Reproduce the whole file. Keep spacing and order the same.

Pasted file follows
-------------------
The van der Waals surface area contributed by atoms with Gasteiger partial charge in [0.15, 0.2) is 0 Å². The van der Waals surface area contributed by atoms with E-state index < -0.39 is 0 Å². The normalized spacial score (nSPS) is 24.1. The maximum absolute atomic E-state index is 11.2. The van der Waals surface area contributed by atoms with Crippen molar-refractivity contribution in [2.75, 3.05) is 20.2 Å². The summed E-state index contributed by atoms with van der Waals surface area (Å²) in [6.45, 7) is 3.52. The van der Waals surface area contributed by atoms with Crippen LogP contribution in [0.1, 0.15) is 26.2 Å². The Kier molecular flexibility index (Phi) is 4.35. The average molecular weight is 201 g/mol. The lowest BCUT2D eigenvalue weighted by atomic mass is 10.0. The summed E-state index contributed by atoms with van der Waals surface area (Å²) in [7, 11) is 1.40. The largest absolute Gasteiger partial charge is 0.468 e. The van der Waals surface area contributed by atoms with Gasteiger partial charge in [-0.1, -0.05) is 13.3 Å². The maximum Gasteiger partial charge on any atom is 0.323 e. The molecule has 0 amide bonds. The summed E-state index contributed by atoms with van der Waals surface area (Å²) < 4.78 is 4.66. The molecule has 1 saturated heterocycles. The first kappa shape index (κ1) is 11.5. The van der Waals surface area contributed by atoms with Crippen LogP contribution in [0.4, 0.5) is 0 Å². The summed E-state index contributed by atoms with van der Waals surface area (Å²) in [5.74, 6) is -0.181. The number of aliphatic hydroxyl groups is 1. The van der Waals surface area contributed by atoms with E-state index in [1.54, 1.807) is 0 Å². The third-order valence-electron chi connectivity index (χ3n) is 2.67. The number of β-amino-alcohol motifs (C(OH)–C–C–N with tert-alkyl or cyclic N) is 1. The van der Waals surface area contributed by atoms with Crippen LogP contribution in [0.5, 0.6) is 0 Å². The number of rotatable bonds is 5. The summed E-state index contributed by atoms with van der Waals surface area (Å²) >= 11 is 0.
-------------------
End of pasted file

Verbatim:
The van der Waals surface area contributed by atoms with Gasteiger partial charge in [0.15, 0.2) is 0 Å². The van der Waals surface area contributed by atoms with E-state index < -0.39 is 0 Å². The normalized spacial score (nSPS) is 24.1. The maximum absolute atomic E-state index is 11.2. The van der Waals surface area contributed by atoms with Crippen molar-refractivity contribution in [2.75, 3.05) is 20.2 Å². The summed E-state index contributed by atoms with van der Waals surface area (Å²) in [6.45, 7) is 3.52. The van der Waals surface area contributed by atoms with Crippen LogP contribution in [0.1, 0.15) is 26.2 Å². The Kier molecular flexibility index (Phi) is 4.35. The average molecular weight is 201 g/mol. The lowest BCUT2D eigenvalue weighted by atomic mass is 10.0. The summed E-state index contributed by atoms with van der Waals surface area (Å²) in [7, 11) is 1.40. The largest absolute Gasteiger partial charge is 0.468 e. The van der Waals surface area contributed by atoms with Gasteiger partial charge in [-0.1, -0.05) is 13.3 Å². The maximum Gasteiger partial charge on any atom is 0.323 e. The molecule has 0 amide bonds. The summed E-state index contributed by atoms with van der Waals surface area (Å²) < 4.78 is 4.66. The molecule has 1 saturated heterocycles. The first kappa shape index (κ1) is 11.5. The van der Waals surface area contributed by atoms with Crippen LogP contribution in [0.4, 0.5) is 0 Å². The summed E-state index contributed by atoms with van der Waals surface area (Å²) in [5.74, 6) is -0.181. The number of aliphatic hydroxyl groups is 1. The van der Waals surface area contributed by atoms with E-state index in [1.54, 1.807) is 0 Å². The third-order valence-electron chi connectivity index (χ3n) is 2.67. The number of β-amino-alcohol motifs (C(OH)–C–C–N with tert-alkyl or cyclic N) is 1. The van der Waals surface area contributed by atoms with Crippen LogP contribution in [0.5, 0.6) is 0 Å². The number of rotatable bonds is 5. The summed E-state index contributed by atoms with van der Waals surface area (Å²) >= 11 is 0.